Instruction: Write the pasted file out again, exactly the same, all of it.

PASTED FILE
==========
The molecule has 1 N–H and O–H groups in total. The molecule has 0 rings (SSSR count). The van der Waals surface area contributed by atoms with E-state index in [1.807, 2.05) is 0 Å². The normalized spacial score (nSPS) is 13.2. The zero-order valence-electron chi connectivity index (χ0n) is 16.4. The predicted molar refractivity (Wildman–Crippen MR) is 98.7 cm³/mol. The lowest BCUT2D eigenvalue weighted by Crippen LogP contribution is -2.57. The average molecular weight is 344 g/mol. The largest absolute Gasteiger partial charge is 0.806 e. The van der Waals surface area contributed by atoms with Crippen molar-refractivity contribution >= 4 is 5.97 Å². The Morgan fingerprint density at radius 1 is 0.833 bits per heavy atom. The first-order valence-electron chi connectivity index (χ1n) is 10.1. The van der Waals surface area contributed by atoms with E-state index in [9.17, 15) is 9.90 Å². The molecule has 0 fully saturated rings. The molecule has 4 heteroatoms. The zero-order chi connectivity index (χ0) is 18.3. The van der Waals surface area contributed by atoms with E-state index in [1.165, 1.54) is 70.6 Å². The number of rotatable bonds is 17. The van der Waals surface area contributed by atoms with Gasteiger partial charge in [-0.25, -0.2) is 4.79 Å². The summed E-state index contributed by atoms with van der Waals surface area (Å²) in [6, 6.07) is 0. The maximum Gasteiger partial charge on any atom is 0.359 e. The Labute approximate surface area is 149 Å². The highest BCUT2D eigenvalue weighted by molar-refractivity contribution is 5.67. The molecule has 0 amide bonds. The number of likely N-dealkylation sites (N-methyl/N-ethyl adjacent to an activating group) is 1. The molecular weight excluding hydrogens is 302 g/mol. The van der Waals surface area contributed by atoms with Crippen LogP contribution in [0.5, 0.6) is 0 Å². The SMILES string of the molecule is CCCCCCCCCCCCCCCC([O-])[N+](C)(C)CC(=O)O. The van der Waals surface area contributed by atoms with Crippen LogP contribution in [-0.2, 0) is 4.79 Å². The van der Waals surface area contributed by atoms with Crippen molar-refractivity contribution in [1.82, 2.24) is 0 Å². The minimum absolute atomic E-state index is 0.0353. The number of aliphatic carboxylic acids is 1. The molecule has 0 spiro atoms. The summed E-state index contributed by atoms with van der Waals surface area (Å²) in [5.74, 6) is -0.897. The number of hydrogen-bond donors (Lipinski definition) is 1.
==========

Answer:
The molecule has 1 N–H and O–H groups in total. The molecule has 0 rings (SSSR count). The van der Waals surface area contributed by atoms with E-state index in [1.807, 2.05) is 0 Å². The normalized spacial score (nSPS) is 13.2. The zero-order valence-electron chi connectivity index (χ0n) is 16.4. The predicted molar refractivity (Wildman–Crippen MR) is 98.7 cm³/mol. The lowest BCUT2D eigenvalue weighted by Crippen LogP contribution is -2.57. The average molecular weight is 344 g/mol. The largest absolute Gasteiger partial charge is 0.806 e. The van der Waals surface area contributed by atoms with Crippen molar-refractivity contribution >= 4 is 5.97 Å². The Morgan fingerprint density at radius 1 is 0.833 bits per heavy atom. The first-order valence-electron chi connectivity index (χ1n) is 10.1. The van der Waals surface area contributed by atoms with E-state index in [9.17, 15) is 9.90 Å². The molecule has 0 fully saturated rings. The molecule has 4 heteroatoms. The zero-order chi connectivity index (χ0) is 18.3. The van der Waals surface area contributed by atoms with E-state index in [1.165, 1.54) is 70.6 Å². The number of rotatable bonds is 17. The van der Waals surface area contributed by atoms with Gasteiger partial charge in [-0.25, -0.2) is 4.79 Å². The summed E-state index contributed by atoms with van der Waals surface area (Å²) in [6, 6.07) is 0. The maximum Gasteiger partial charge on any atom is 0.359 e. The Labute approximate surface area is 149 Å². The highest BCUT2D eigenvalue weighted by molar-refractivity contribution is 5.67. The molecule has 0 amide bonds. The number of likely N-dealkylation sites (N-methyl/N-ethyl adjacent to an activating group) is 1. The molecular weight excluding hydrogens is 302 g/mol. The van der Waals surface area contributed by atoms with Crippen LogP contribution in [0.5, 0.6) is 0 Å². The SMILES string of the molecule is CCCCCCCCCCCCCCCC([O-])[N+](C)(C)CC(=O)O. The van der Waals surface area contributed by atoms with Crippen LogP contribution in [-0.2, 0) is 4.79 Å². The van der Waals surface area contributed by atoms with Crippen molar-refractivity contribution in [1.82, 2.24) is 0 Å². The minimum absolute atomic E-state index is 0.0353. The number of aliphatic carboxylic acids is 1. The molecule has 0 spiro atoms. The summed E-state index contributed by atoms with van der Waals surface area (Å²) in [5.74, 6) is -0.897. The number of hydrogen-bond donors (Lipinski definition) is 1.